<a href="https://stlouis.cbslocal.com/personality/phill-brooks/" target="_blank">Phill Brooks</a>

If you listen to the statehouse pundits, lobbyists and even some legislators you would not hold out much hope for the 2012 legislative session.

The cards certainly seem stacked against the 2nd Regular Session of the 96th General Assembly.

There are so many reasons one can cite for a legislative session of little accomplishment.

It’s a presidential election year. And, historically, that’s not been a year for state lawmakers to pass major policy initiatives.

Rather, election year politics tend to frustrate policy initiative. And sometimes, politics becomes the dominating objective for the session. Think back to 2004 when the Republican-controlled legislature put a gay-marriage ban on the ballot in hopes of bringing more conservatives to the polls.

Compounding this year’s legislative session are the wounds from the summer’s special session that led to deep splits between House and Senate Republican leaders.

Although their top leaders have made public statements about mending fences, the two chambers remain deeply divided over scaling back tax breaks for developers. That split contributed to the legislature’s failure to pass the governor’s economic development package of tax breaks for business and developers.

Now, with Lt. Gov. Peter Kinder dropping out of the race for governor, Republicans do not have an obvious standard bearer to bring those various factions the party together. On the Democratic side, Gov. Jay Nixon, facing legislative critics from his own party, has not played a major role as an active legislative leader.

Top legislative leaders may have a diminished role as well because the General Assembly’s two top leaders are lame ducks. Term limits make this the final year for the House speaker and the Senate president pro tem.

It’s been my experience that when a lawmaker involuntarily is forced out of office by term limits, there’s a noticeable drop in drive and initiative in the final year. I’ve sensed almost a degree of depression from some legislators who are being forced out of office after spending so much time and effort developing expertise in complicated state issues.

I still recall vividly the near tears I saw on the faces of a few legislative lions who were in the first wave of those forced out office after decades of legislative service.

Over hanging this session will be a budget crisis of near historic proportions. There will not be any funds to implement new policy initiatives. Instead, identifying where to cut the state’s budget could open some deep splits. That’s a real possibility with education where lawmakers will face tough choices on picking winners and losers in reallocating state funds to local schools.

Despite all of these negative factors, I’m not ready to write off this year’s legislative session.

Election year politics sometimes can be an incentive for lawmakers to get something done. I think of 2000. In that year, your state legislature adopted the “No-Call Law” that gives you the right to stop phone-call interruptions from telemarketers. It was one of the most significant consumer-impact issues passed in some time.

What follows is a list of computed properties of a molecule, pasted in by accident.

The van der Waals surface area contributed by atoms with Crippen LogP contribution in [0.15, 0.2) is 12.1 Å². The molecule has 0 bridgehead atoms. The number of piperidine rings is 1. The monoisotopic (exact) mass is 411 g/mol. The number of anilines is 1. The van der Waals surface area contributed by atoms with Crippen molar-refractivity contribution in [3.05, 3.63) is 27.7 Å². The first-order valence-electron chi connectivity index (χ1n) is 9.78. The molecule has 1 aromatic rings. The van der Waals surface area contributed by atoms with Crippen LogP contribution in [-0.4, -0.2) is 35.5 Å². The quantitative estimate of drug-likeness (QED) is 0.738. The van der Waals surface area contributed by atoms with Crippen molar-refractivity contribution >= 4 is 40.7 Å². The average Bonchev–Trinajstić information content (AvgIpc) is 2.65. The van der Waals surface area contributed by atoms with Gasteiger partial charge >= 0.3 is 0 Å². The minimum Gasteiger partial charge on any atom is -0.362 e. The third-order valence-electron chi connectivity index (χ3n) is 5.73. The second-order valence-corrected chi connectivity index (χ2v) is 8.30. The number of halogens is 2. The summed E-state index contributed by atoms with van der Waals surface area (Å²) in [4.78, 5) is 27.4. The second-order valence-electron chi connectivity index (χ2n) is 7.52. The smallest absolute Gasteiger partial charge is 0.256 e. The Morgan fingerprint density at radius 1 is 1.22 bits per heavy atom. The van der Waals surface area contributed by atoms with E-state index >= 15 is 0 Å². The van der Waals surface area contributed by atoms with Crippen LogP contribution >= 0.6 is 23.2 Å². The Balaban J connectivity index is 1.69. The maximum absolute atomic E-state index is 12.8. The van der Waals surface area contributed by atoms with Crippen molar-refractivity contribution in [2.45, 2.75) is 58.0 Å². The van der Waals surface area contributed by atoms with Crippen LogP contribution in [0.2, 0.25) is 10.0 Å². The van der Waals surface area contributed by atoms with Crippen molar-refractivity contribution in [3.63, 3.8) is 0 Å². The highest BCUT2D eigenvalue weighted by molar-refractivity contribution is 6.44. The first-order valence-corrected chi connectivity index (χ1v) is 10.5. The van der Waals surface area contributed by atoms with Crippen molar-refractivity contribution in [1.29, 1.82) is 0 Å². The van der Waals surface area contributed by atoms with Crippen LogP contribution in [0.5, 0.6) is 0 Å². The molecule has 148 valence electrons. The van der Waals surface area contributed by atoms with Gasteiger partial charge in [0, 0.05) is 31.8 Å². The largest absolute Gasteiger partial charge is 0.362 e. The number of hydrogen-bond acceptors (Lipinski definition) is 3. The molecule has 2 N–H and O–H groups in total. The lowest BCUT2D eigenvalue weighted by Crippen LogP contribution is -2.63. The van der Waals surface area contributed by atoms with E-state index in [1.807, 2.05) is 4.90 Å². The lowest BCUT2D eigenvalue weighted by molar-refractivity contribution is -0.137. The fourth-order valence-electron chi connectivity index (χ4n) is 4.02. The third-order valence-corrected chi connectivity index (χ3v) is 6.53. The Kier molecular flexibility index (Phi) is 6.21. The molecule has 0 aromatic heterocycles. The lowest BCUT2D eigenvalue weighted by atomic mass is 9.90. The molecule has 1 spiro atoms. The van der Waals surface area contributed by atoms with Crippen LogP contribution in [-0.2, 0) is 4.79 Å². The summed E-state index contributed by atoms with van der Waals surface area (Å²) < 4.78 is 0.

An extensive package of law enforcement provisions to deal with illegal foreigners was passed in 2008. It was the same year that a broad business-tax break package for economic development cleared the legislature.

And, sometimes, term limits can empower a legislator to rise above political concerns. That was one of arguments made by supporters of term limits when the idea was on the ballot.

This year will be a perfect test of that promise. Neither House Speaker Steve Tilley nor Senate President Pro Tem Rob Mayer are seeking election to anything (at least, they’ve not announced anything). So, there’s an opportunity for statesmanship.

And the budget crisis might provide the vehicle.

My government budgeting teacher back in graduate school would argue that a budget shortfall can provide policy makers with the opportunity to make change. When there’s no disagreement that cuts have to be made, he would argue, it can open the door to more productive discussions about restructuring and refocusing priorities.

This legislative session will have to do something about education funding. The legal formula for dividing state funds among the state’s school districts requires a level of funding that will not be available. The formula effectively is broken.

Revising that formula will open up several other major education policy issues including school vouchers to let parents use state funds for sending their children to alternatives to public education, expanding non-traditional charter schools and, finally, addressing the loss of accreditation by the school districts in Missouri’s two largest cities.

The legislature’s two top leaders, it’s House speaker and Senate president pro tem, have made the state’s education problems a “must-pass” issue. If the legislature is able to address either one of those educational issues, with all the political baggage that has blocked action in the past, it could be a major breakthrough — whether an achievement or not may depend, of course, on your thoughts about school choice and alternatives to public education.


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